[Advaita-l] Mumukshu lakshaNam

V Subrahmanian v.subrahmanian at gmail.com
Tue Feb 23 11:38:04 CST 2010

श्रीगुरुभ्यो नमः

It is well known that sAdhana-chatuShTaya sampatti, or the four-fold
requirement, is the qualification an aspirant after liberation is said to
possess.  The Vedantic works like Vivekachudamani give elaborate details
about this.  In this connection an observation made in the Chandogya
Upanishad Chapter 6 where the famous 'tat tvam asi' teaching occurs is
noteworthy -

In mantras 6.14.1 and 2 the Upanishad says: यथा सोम्य पुरुषं......(१) and
तस्य यथाभिनहनं.....पण्डितो मेधावी गन्धारानेवौपसम्पद्यते एवमेव इह आचार्यवान्
पुरुषो वेद....

The meaning of the mantras is:

*The Sixth question:*

Shvetaketu asks: If this is so, what is that extra-sensory means by which I
can know the Sat?

*The Reply:*

The mantras 6.14.1 and 2 bring out *the means and method of knowing the Sat.
*  An illustration is taken up to convey this.  A man from a city is
blindfolded and abducted by some robbers and left in a deep forest, without
removing the blindfold.  Hearing the victim’s wailing, someone taking pity
for this man removes his blindfold and freeing his tied hands, instructs him
the path he will have to take to reach his city. *The saved man, taking the
instruction, reaches his city, being guided by several others on the
way.  Similarly
does a mumukshu seek the guidance of the Guru and implements the teachings
and finally realizes his goal of freedom from transmigratory existence.*   The
teaching essentially is: The one endowed with an Acharya, a teacher, gets
the liberating knowledge. Acharya upadesha is the unique means required to
gain this knowledge. ‘Such a Sat, are you, Tat tvam asi’ is the *seventh
time* teaching.

   - The example brings out the truth that ignorance consists of not knowing
   the truth about oneself (and taking the unreal for the real).  When one
   is ‘blindfolded’ by ignorance, what results is misery, signified by the
   victim’s wailing in the wilderness.  The misery ends only when one gets
   the right knowledge of his self through the teaching of the Acharya.  This
   reminds one of the verse: ajnAnAntargahana patitAn AtmavidyopadeshaiH… where
   the Lord Himself comes in the form of the Guru to give this Atma vidya
   thereby freeing the jiva from anAtma adhyAsa and abhimana (that is, wrong
   identification with the non-Self and taking that to be one’s true nature).

   - In the example we find that the savior instructs the suffering man on
   the path to his destination.  *The Bhashyam says the word PanditaH means
   the one who has gained the right instruction.  The word MedhAvin of the
   mantra denotes the capacity on the individual to implement the instruction
   without flaw and reach the destination.** * Bhagavatpada adds that only
   such a one with the right instruction and capacity reaches the goal and not
   the one who is मूढमतिः, a dull-witted one, and who gets distracted by what
   he sees on the way and thereby loses the enthusiasm to reach the goal. The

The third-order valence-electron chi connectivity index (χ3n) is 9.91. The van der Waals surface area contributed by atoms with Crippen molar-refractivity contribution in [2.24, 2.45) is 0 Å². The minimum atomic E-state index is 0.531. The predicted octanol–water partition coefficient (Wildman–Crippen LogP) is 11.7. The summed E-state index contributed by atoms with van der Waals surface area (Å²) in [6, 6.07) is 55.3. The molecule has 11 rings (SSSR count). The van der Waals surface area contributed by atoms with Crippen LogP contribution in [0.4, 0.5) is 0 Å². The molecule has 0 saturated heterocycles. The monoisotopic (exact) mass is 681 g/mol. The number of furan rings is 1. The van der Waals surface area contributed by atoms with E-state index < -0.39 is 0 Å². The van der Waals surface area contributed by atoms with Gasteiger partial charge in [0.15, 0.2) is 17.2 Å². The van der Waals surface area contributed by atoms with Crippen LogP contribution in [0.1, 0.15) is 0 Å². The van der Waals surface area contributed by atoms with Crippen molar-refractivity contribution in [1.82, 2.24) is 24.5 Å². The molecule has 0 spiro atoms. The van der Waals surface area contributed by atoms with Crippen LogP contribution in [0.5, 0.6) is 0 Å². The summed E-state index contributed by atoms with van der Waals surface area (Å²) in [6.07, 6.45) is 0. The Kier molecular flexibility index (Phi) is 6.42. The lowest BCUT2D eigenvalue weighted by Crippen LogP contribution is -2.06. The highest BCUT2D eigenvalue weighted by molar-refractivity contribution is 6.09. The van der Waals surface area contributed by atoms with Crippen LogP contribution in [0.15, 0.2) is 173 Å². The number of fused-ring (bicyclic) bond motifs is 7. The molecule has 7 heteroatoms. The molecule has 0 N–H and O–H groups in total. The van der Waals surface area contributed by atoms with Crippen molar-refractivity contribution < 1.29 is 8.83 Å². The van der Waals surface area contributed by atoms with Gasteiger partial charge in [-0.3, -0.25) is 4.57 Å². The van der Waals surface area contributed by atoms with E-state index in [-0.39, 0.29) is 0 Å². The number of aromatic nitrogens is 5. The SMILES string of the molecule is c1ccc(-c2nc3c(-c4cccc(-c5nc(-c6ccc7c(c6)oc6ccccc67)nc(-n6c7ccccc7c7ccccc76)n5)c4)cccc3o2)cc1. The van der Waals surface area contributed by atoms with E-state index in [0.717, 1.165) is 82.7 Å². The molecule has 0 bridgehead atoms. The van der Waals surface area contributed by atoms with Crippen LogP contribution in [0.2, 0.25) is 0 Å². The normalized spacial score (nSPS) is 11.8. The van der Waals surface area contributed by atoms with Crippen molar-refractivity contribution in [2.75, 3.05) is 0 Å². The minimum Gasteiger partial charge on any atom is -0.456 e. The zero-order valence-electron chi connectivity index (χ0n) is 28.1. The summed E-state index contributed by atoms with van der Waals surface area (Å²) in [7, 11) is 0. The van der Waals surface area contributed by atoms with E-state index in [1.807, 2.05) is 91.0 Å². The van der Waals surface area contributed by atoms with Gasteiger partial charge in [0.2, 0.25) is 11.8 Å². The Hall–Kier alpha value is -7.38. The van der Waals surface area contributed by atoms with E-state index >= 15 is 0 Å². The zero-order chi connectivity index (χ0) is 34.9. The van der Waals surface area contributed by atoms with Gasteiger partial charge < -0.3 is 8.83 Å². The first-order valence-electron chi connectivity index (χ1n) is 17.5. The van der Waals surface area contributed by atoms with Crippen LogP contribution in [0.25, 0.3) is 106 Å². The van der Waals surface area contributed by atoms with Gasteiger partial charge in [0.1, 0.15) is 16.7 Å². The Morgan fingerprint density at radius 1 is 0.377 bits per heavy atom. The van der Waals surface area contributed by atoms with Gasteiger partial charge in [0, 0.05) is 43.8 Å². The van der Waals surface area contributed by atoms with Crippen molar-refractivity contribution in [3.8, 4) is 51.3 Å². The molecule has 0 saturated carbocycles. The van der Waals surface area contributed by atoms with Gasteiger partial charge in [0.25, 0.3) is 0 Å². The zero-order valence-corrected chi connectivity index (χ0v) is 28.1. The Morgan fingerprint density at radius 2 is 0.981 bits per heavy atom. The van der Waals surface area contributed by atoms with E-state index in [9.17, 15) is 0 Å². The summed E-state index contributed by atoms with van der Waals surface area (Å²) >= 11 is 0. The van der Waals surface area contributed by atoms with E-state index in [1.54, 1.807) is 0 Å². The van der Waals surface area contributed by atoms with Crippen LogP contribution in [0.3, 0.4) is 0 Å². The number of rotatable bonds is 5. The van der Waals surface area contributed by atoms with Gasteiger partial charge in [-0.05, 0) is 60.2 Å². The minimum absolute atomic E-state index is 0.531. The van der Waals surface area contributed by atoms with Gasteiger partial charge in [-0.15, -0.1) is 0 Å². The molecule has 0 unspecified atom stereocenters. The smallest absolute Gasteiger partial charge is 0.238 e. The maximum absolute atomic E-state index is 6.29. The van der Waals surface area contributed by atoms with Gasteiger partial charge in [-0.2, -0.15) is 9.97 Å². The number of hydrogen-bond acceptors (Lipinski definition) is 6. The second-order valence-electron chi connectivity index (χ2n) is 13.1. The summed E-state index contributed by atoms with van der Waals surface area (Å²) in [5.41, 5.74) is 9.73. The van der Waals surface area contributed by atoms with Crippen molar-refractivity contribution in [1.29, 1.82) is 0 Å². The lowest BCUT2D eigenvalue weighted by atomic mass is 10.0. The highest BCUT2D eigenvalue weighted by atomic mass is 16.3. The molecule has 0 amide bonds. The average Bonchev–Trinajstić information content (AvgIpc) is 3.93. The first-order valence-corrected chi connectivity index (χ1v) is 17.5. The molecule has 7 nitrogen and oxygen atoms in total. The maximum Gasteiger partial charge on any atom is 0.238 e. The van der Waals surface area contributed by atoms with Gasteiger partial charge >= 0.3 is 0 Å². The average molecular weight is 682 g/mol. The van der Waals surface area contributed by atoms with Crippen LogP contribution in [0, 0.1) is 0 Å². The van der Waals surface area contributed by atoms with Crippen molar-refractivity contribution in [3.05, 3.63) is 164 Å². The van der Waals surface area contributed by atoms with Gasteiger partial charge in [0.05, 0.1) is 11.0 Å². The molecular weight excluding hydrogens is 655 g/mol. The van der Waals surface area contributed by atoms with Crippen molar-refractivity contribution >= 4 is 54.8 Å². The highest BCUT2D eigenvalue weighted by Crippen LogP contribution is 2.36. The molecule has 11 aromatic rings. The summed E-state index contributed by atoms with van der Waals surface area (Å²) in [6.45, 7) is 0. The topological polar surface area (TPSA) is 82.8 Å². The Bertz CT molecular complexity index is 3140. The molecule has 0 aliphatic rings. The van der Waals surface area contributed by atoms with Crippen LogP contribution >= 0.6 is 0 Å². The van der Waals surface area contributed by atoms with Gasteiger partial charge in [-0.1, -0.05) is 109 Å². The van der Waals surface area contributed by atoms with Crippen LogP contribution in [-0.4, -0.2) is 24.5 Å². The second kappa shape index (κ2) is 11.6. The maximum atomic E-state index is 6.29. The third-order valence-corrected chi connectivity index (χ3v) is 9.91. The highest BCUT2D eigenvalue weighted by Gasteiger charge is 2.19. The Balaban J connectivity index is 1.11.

‘distraction’ comes from the anAtma.

The points to be noted with reference to the Mumukshu are:

1. He should be fortunate enough to have an AchArya to teach him the
'tattva' and significantly, the method to attain it.

2. He should be possessed  of enthusiasm to know the truth, and most
importantly the intellectual equipment that is well cultivated, sharp and
capable of intuiting the Truth that is 'सूक्ष्मात् सूक्ष्मतरं’ requiring an
अग्रा बुद्धिः.as the Upanishads say. This is stressed by the Upanishad and
Shankarabhagavatpada because one might get the teaching from an exalted
Acharya but the grasping of the teaching, ग्रहण of the upadesha, धारण,
retaining it in the intellect, and most crucially, the application of the
method of realizing it are of supreme importance.  If this latter
qualification is not there, however great the Acharya's Upadesha is, it will
remain unutilized.  The Upanishad providing the analogy of a blindfolded man
is very telling.  In the analogy, the compassionate guide just removed the
victim's blindfold and only instructed the way he will have to take to reach
his city.  But this man has to be intelligent enough to grasp the details of
the way instructed to him, make no mistake in implementing it, otherwise he
might end up missing his way and reaching some other place.  He will have to
also use his own discretion in asking people on the way for more
directions.  All this requires a keen, sharp and clear intellect.  This is
what is stressed in the mantra and Bhashyam.

The Vivekachudamani too says:

मेधावी पुरुषो विद्वान् ऊहापोहविचक्षणः ।
अधिकार्यात्मविद्यायां उक्तलक्षणलक्षितः ॥  16

//An intelligent and learned man skilled in arguing in favour of the
Scriptures and in refuting counter-arguments against them – one who has got
the above characteristics is the fit recipient of the knowledge of the

Noted Vidwan Sri Mani Dravid Sastrigal in his Brahmasutra bhashyam classes
in Chennai recently said:

தத்துவ உபதேசம் ஆசார்யரிடமிருந்து வந்தாலும் அதை மனதில் வாங்கிண்டு அவர்
சொல்லிய வழியில் நடந்து தத்துவ ஸாக்ஷாத்காரம் அடைய தகுந்த புத்தி ஸாமர்த்யம்
பொருந்தியவனாக இருக்கணும் முமுக்ஷு. இதைக் காண்பிக்கவே ’பண்டித:, மேதாவி’ என்று
இன்த மந்திரத்தில் உள்ளது.

The meaning of the above Tamil sentence is covered already in the foregoing
explanation.  I heard this very recently and this appealed to me greatly.
Hence I reproduced these words so that Tamil-knowing members could also read
and appreciate the purport of the Chandogya Shruti we studied in this


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